MAY 28, 2014 12:00 AM PDT

Unusual Physical Property of Stem Cell Nuclei

WRITTEN BY: Jen Ellis
Most materials will contract if stretched and will expand if squeezed. Think of the stretching of a rubber band and the way it narrows during the stretching process, and the way the circumference of a tennis ball bows outward when it is squeezed.

If a material shows the opposite effect, contracting when it is squeezed and expanding when it is stretched, it is said to be auxetic. (Think of a sponge).

Man-made items such as shock-absorbing and dampening materials are engineered to have this reaction, but aside from some natural sponges, this effect is fairly rare in nature. However, a research team from the University of Cambridge discovered this property in an unexpected place - in the nucleus of an embryonic stem cell. The team's work was published in a recent edition of Nature Materials.

The property is only observed during the transition period of embryonic stem cells, when they are in the process of evolving into a specific type of cell within the body such as muscle or heart tissue.

During the transition period, the researchers injected a dye into the cytoplasmic fluid around the nuclei and found that when the nucleus was stretched, the dye was absorbed - but without the stretching force, it was not. This suggests that porosity was increased by expansion of the nuclei caused during the stretching process, allowing dye to permeate into the structure.

Perhaps its auxetic properties play a role in the remarkable flexibility of embryonic stem cells to develop into any other type of cell in the body, but if so the mechanism remains to be seen. Physical forces and the surrounding environment within the body may play key roles, and further research into these mechanisms may assist in the understanding of certain disorders.

Outside of the human body, this research could lead to interesting material compositions. Understanding the mechanism of auxetism in the transitional stem cell could lead to development of new industrial materials.

Most auxetic materials have a high degree of order in their structure - a honeycomb would be a classic example. This structure allows for the distribution and dissipation of forces that are applied to the structure. However, some materials can produce this effect with a relatively random orientation, and the nuclei of transitional stem cells appear to be in that category.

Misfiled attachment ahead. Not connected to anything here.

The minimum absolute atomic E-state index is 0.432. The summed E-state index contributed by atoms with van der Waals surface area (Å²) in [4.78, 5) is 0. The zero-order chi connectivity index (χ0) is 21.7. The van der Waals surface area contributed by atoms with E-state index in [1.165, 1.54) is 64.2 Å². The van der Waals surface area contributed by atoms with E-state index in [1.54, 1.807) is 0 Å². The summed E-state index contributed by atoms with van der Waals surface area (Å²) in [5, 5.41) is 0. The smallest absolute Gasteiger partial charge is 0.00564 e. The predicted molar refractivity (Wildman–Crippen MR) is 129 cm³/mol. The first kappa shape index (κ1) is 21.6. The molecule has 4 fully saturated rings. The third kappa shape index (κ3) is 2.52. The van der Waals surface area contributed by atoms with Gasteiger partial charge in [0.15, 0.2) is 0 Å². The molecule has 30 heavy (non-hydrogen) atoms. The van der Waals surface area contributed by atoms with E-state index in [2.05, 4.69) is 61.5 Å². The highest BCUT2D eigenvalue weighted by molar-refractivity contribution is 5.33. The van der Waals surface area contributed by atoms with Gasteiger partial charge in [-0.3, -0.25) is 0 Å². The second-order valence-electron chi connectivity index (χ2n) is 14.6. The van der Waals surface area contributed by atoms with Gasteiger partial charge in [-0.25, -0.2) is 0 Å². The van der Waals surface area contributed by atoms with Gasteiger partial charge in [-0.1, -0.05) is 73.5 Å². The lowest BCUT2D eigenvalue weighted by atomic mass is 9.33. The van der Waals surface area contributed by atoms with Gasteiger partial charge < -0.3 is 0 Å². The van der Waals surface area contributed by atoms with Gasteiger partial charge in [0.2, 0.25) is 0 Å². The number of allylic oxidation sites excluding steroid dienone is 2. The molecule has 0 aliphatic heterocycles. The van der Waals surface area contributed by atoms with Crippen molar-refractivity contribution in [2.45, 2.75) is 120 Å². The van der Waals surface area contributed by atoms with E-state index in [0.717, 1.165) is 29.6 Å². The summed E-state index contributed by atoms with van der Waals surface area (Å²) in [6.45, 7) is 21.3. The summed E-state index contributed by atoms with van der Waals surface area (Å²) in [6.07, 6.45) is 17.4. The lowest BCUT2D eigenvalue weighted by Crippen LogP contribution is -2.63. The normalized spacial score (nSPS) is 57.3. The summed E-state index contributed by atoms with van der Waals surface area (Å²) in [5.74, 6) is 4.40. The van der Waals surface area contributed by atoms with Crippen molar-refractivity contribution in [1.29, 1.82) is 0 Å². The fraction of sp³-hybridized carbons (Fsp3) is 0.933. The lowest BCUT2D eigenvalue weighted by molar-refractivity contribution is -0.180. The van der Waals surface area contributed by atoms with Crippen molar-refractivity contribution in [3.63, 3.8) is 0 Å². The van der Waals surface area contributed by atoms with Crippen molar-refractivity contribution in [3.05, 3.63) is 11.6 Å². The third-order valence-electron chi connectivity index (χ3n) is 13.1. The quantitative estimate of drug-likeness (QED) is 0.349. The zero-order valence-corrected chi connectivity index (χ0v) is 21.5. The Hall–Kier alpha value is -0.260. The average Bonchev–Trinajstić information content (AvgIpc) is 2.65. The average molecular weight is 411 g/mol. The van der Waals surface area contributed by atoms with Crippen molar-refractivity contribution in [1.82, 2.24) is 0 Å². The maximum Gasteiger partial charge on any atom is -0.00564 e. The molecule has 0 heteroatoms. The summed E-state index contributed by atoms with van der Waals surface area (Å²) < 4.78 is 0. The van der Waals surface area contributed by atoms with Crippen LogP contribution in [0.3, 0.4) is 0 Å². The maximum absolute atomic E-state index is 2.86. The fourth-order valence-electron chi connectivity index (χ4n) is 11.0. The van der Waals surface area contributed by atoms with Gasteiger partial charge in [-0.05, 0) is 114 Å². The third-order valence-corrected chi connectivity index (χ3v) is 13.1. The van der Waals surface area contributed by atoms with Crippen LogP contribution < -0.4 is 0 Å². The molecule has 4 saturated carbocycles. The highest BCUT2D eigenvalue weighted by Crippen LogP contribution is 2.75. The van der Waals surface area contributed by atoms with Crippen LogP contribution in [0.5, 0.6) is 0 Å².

Is this an evolutionary process or an inherent property of the transitional stem cell? If it has evolved, was the process originally more ordered, with the evolution providing needed structural changes?

Understanding the difference in the auxetism mechanisms between highly ordered and disordered systems could lead to technological advances, assuming the mechanism found in stem cells can be transferred to man-made materials in the outside world.

It could be the case that disordered or randomly oriented systems that have the same effect of auxetism can produce improved materials for shock absorption - imagine bulletproof vests as an example. We may find improvements in performance, cost, ease of manufacture - or all of those properties.
About the Author
You May Also Like
AUG 08, 2018
Cell & Molecular Biology
AUG 08, 2018
Changing White Fat to Brown Fat
Not all fat is the same. Brown fat is thought to be fat healthier than white fat....
AUG 24, 2018
Cell & Molecular Biology
AUG 24, 2018
Chronic Allergies can Change Cells
Chronic rhinosinusitis is different from allergies; it leads to serious inflammation and swelling in the sinuses that can last for years....
SEP 15, 2018
Videos
SEP 15, 2018
A Hangover Cure in a Pill
A night of drinking can lead to a morning of regret for many people, but science is working on a solution for the physical pain....
OCT 04, 2018
Videos
OCT 04, 2018
Zebrafish as Metastatic Cancer Model
Another Koch Institute Image Award winner from 2018 is presented in this video from MIT....
OCT 06, 2018
Videos
OCT 06, 2018
Explore a Human Cell with an Interactive Website
The Allen Institute is aiming to enhance our understanding of how human cells function....
OCT 09, 2018
Drug Discovery
OCT 09, 2018
'Copper Antibiotic Peptide' Effective in Eradicating Tuberculosis
The bacterium responsible for Tuberculosis has found a way to avoid antibiotics by hiding inside the macrophages which are the specific immune cells that a...
Loading Comments...